Sandy Hook Elementary, Why and What Now

So, I was going start today’s sermon about Joseph, Mary’s betrothed with a joke. However, it feels like we are in a different mood from the time I outlined this sermon on Thursday, wrote it Friday morning and sat down Saturday afternoon for a final edit. Yesterday, I marked my original sermon unused and put it in a file. Then spent the afternoon trying to have my faith speak to what happened yesterday at Sandy Hook Elementary School. If our trust in Emmanuel, God with us, is going to mean anything of value for our lives, it must have something to say not just in the midst of joy, but great tragedy, too.

The two questions I ask of God when trying to get my head around tragedies like this is why and what now. Honestly, the first question seems the most troubling to me and the answers I find the least satisfying. While the answers I find for the second question, what now, give me hope and leave me thankful for my faith.

I believe my mother in law, a faithful Christian, was right when she called yesterday, upset over the news and said for her it was a sign of how messed up the world has become. What happened is simply evil. The power of evil in individual lives, can lead to horrific decisions that rob others of life, wholeness and well being. Institutional evil in our society that allows someone bent on causing harm the means and ability to do it. Evil in our communities, that leads us to focus on our own needs, desires and well being over and above the needs and well being of our neighbor.

When I ask the why question, I don’t see God in the answer but rather the absence of God. If God’s voice had been heard cascades of maybes follow, including our primary regret that this young man may ever began his shooting spree. It is too early to tell and we may never know when God’s voice was ignored, but God’s presence was in Adam Lanza’s life and the Newton, Connecticut community. There were opportunities in his life that robbed so many others of life, to hear and trust God. There were opportunities for neighbors, classmates, parents, therapists, teachers, politicians even anonymous store clerks to speak God’s love and they failed. Evil happens in a toxic stew caused by our actions, our inactions, our selfishness, and our inability to love another as God loves us.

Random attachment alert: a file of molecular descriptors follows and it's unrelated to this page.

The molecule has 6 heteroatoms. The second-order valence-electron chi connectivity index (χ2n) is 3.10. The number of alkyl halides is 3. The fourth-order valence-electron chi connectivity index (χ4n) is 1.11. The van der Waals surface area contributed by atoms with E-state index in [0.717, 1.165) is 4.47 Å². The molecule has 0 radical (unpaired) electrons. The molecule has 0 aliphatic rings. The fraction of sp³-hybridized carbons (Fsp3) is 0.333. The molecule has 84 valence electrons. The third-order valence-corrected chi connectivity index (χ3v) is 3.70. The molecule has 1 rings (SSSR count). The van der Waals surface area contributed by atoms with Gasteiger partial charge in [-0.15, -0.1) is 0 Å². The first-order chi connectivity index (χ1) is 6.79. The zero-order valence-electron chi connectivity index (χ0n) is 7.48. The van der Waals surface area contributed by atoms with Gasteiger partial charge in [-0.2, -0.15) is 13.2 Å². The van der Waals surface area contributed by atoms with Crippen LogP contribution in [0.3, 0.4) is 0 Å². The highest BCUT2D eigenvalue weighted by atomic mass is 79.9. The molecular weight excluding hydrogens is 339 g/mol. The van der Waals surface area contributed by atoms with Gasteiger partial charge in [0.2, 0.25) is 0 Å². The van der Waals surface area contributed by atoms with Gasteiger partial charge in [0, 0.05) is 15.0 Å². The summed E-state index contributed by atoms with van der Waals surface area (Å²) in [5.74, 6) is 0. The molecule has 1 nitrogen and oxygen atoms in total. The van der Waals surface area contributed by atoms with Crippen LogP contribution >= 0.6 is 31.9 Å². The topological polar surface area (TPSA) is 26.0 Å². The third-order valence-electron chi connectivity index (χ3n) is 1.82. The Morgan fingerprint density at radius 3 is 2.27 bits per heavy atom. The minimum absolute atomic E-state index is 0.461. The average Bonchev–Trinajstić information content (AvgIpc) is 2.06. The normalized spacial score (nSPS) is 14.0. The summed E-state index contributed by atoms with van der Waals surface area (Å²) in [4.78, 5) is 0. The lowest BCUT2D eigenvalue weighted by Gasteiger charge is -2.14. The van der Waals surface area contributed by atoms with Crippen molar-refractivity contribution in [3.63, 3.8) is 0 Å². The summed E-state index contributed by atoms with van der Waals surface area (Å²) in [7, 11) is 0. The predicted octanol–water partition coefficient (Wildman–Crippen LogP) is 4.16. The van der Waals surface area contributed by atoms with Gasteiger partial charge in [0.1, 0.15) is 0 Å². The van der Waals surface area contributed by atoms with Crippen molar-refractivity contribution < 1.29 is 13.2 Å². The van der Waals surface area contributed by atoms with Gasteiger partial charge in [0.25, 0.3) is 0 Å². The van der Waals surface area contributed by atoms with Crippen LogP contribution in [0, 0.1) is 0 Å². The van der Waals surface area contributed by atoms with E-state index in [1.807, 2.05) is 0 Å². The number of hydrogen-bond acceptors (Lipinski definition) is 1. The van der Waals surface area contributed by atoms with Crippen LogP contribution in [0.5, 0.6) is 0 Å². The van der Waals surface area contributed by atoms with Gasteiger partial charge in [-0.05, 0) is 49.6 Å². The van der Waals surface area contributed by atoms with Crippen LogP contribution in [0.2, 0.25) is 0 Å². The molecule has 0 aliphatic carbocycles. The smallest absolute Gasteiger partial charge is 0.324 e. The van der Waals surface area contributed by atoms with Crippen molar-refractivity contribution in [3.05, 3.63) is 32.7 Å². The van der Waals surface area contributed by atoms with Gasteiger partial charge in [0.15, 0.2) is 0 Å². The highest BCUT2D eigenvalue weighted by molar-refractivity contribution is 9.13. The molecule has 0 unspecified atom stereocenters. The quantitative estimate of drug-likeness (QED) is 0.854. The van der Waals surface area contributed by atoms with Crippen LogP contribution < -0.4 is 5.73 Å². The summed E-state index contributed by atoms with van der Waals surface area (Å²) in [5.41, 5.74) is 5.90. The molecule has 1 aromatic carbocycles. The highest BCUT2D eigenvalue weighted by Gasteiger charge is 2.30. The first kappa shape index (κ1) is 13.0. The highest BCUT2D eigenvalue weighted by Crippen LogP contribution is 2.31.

I reject that God would do this or allow this to happen. It seems impossible to me that God whose core nature is love, would punish America, this community, or these families by having a lone gunmen execute children. Our bad decisions likely contributed to the stew that caused this evil act and others, but the evil results are clearly our choices not God’s.

This act is part of God’s plan, but it is a plan of redemption and salvation. God’s plan is revealed in Jesus, Emmanuel, God with us. God chooses to be in a loving relationship with us. God comes to us in Jesus to lead us into that relationship. God chooses a relationship centered on love, not fear so we have been give the free will to be in love with God or go it alone without God. Most of us are somewhere in between, like fickle teenagers falling in and out of love. Whenever any of us falls out of love with God, a little piece of brokenness sends ripples of pain throughout a world God hopes would be marked by peace. Why did this happen? Because of missed opportunities to trust God’s plan for us, to bear Christ and trust God’s love.